Sexual Health and Genital Herpes

Genital herpes is a highly contagious infection usually spread through intercourse with a person with infected sores, but it also can be passed through oral or anal sex. It may also be spread even when sores are not visible.

Genital herpes can also be transmitted (spread) to a newborn during birth if the mother has an active infection.

What Causes Genital Herpes?

Usually, this infection is caused by the herpes simplex virus-2 (HSV-2), although herpes simplex virus-1 (HSV-1), the virus responsible for cold sores, is increasingly the cause of the disease. It can be spread by an infected partner who does not have any sores and may not know he or she has the disease.

How Common Is Genital Herpes?

At least 45 million American adults and adolescents have genital herpes -- that's one out of every four to five people, making it one of the most common sexually transmitted diseases. Since the late 1970s, the number of Americans with genital herpes infection has increased 30%, mostly in teens and young adults.

Genital herpes is more common in women than in men.

How Do I Know If I Have Genital Herpes?

Most people infected with genital herpes have very minimal or no signs or symptoms of their disease. The first attack of herpes usually follows this course:

  • Skin on or near the sex organ becomes inflamed. Skin may burn, itch, or be painful.
  • Blister-like sores appear on or near the sex organs.
  • Sores open, scab over, and then heal.

Symptoms that may also be present when the virus first appears include:

The first outbreak of herpes can last for several weeks. After the outbreak, the virus retreats to the nervous system, where it remains inactive until something triggers it to become active again.

Typically, another outbreak can appear weeks or months after the first, but it almost always is less severe and shorter than the first episode. Although the infection can stay in the body indefinitely, the number of outbreaks tends to decrease over a period of years.

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How Often Do Herpes Outbreaks Happen?

How often herpes outbreaks occur depends on the person. On average, people with herpes experience about four outbreaks a year. The first outbreak usually is the most painful and takes the longest to heal. The pain and recovery time often decrease with each outbreak.

What Triggers a Herpes Outbreak?

It depends on the person. Some commonly reported triggers include:

  • Stress
  • Illness
  • Surgery
  • Vigorous sex
  • Diet
  • Monthly period

How Is Genital Herpes Diagnosed?

Your doctor can diagnose genital herpes by visual inspection if the outbreak is typical and by examining a sample from the sore(s). But HSV infections can be difficult to diagnose between outbreaks. Your doctor may check for ulcers internally -- on the cervix in women and the urethra in men. Blood tests that detect HSV-1 or HSV-2 antibodies may be helpful, although the results are not always easy to interpret.

How Is Genital Herpes Treated?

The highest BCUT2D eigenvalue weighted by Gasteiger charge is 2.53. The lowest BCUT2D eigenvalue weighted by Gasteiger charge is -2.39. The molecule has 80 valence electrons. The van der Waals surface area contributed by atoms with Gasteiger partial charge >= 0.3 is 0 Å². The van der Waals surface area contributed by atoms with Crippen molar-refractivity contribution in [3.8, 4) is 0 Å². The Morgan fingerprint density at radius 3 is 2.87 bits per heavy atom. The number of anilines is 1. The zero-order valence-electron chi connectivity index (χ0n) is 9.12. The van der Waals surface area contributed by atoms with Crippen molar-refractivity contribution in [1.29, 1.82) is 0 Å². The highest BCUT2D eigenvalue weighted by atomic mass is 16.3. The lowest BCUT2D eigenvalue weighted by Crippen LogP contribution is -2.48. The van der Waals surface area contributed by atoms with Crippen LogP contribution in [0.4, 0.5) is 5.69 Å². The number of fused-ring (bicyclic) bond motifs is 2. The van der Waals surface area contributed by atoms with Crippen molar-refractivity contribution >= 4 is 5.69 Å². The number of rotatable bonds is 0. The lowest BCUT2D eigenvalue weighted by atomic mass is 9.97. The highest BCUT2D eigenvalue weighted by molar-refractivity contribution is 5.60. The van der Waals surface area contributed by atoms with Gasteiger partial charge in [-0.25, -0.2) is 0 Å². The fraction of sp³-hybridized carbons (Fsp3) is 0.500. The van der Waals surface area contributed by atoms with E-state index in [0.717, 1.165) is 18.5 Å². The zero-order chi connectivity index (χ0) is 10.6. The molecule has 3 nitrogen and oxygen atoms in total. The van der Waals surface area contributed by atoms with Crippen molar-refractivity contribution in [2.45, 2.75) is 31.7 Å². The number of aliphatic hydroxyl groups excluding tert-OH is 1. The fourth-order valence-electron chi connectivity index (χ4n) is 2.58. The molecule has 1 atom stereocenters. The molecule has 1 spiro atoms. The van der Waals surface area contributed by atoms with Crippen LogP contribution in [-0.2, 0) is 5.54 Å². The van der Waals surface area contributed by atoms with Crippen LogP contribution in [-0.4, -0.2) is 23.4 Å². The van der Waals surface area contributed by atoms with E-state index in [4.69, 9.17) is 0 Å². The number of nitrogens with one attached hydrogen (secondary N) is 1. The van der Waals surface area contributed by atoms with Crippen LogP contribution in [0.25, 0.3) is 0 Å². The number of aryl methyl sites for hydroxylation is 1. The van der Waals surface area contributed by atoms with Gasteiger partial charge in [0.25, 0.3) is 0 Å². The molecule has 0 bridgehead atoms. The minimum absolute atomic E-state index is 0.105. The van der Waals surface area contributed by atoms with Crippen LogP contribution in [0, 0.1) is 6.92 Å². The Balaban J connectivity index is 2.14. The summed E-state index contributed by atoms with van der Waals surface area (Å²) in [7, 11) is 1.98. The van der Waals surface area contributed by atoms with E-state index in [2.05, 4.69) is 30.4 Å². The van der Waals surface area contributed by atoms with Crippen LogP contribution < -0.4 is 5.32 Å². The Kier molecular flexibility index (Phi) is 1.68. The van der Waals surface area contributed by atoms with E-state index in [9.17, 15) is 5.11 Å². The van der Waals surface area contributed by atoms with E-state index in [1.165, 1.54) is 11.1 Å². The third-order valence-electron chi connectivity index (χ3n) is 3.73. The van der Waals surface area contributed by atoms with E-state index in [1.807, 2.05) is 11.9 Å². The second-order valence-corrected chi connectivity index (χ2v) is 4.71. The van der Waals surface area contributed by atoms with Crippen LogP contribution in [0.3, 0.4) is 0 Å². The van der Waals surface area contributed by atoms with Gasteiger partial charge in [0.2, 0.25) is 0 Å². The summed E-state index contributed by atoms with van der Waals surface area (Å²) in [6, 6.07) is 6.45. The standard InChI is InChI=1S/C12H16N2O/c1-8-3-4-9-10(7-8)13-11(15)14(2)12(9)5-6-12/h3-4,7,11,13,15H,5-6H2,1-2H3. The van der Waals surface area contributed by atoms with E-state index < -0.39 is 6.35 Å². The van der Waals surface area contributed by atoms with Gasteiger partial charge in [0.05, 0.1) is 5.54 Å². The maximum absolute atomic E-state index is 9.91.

There is no cure for genital herpes, but your doctor can prescribe anti-viral drugs, in pill or ointment form, that may help the sores heal faster.

Over-the-counter painkillers may help with the discomfort.

If recurrences of your genital herpes are frequent, your doctor may prescribe an antiviral medication [such as acyclovir (Zovirax), famciclovir, (Famvir), and valacyclovir (Valtrex)], and to take on a regular basis to help suppress the outbreaks.

How Does Genital Herpes Affect a Pregnant Woman and Her Baby?

Outbreaks of genital herpes during pregnancy have been associated with miscarriage, stillbirth, prematurity, and herpes infection that can cause severe brain injury and possible blindness in the baby. In most cases, women with herpes give birth to healthy babies. If you have herpes and plan to have children, talk to your doctor.

How Can I Protect Myself From Herpes?

To prevent getting genital herpes:

  • Do not have sex with someone who has an open sore on his or her sex organs.
  • Always use a latex condom during sex.
  • Limit your number of sex partners.

Taking antiviral medications can reduce the risk of a person with genital herpes from spreading the disease, but that doesn't eliminate the risk. Be sure to practice the measures listed above to decrease risk.

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Can Herpes Be Cured?

There is no cure for herpes. Once a person has the virus, it remains in the body. The virus lies inactive in the nerve cells until something triggers it to become active again. These herpes "outbreaks," which can include the painful herpes sores, can be controlled with medication.

What Can I Do If I Have Herpes?

Many people who find out that they have herpes feel depressed knowing that they will always have the virus and can give it to others. But you are not alone. If you have herpes, you should learn all that you can about the condition. Information will help you to manage your disease and feel better about yourself. It also helps to talk about your illness with a trusted friend.

If you have herpes, you can still have sex if you or your partner use a condom and you tell your partner about the illness. You also can still have children.

WebMD Medical Reference Reviewed by Jennifer Robinson, MD on August 30, 2015

Sources

SOURCE: The Centers for Disease Control and Prevention.

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